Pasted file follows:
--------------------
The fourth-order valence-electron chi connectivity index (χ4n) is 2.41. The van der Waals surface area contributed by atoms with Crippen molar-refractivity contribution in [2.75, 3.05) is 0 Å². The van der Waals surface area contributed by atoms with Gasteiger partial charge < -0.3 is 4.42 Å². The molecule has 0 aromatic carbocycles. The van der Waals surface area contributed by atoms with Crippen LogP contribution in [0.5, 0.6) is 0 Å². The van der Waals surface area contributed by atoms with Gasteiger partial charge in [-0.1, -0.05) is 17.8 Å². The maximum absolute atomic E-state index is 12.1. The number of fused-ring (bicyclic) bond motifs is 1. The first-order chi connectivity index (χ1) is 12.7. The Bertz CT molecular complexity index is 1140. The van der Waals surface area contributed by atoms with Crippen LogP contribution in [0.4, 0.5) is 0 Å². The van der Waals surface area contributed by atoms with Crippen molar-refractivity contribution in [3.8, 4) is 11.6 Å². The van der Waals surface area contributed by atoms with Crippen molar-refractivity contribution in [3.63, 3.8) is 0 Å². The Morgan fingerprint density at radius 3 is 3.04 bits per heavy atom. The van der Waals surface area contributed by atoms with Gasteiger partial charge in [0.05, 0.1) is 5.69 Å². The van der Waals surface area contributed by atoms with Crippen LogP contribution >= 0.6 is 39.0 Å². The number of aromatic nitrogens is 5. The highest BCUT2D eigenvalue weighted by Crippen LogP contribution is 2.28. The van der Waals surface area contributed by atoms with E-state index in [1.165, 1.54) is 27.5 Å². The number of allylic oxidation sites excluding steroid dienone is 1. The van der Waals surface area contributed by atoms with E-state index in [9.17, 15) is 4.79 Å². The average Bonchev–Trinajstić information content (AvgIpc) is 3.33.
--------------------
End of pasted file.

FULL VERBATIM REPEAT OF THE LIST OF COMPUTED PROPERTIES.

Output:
The fourth-order valence-electron chi connectivity index (χ4n) is 2.41. The van der Waals surface area contributed by atoms with Crippen molar-refractivity contribution in [2.75, 3.05) is 0 Å². The van der Waals surface area contributed by atoms with Gasteiger partial charge < -0.3 is 4.42 Å². The molecule has 0 aromatic carbocycles. The van der Waals surface area contributed by atoms with Crippen LogP contribution in [0.5, 0.6) is 0 Å². The van der Waals surface area contributed by atoms with Gasteiger partial charge in [-0.1, -0.05) is 17.8 Å². The maximum absolute atomic E-state index is 12.1. The number of fused-ring (bicyclic) bond motifs is 1. The first-order chi connectivity index (χ1) is 12.7. The Bertz CT molecular complexity index is 1140. The van der Waals surface area contributed by atoms with Crippen LogP contribution in [0.4, 0.5) is 0 Å². The van der Waals surface area contributed by atoms with Crippen molar-refractivity contribution in [3.8, 4) is 11.6 Å². The van der Waals surface area contributed by atoms with Crippen molar-refractivity contribution in [3.63, 3.8) is 0 Å². The Morgan fingerprint density at radius 3 is 3.04 bits per heavy atom. The van der Waals surface area contributed by atoms with Gasteiger partial charge in [0.05, 0.1) is 5.69 Å². The van der Waals surface area contributed by atoms with Crippen LogP contribution >= 0.6 is 39.0 Å². The number of aromatic nitrogens is 5. The highest BCUT2D eigenvalue weighted by Crippen LogP contribution is 2.28. The van der Waals surface area contributed by atoms with E-state index in [1.165, 1.54) is 27.5 Å². The number of allylic oxidation sites excluding steroid dienone is 1. The van der Waals surface area contributed by atoms with E-state index in [9.17, 15) is 4.79 Å². The average Bonchev–Trinajstić information content (AvgIpc) is 3.33.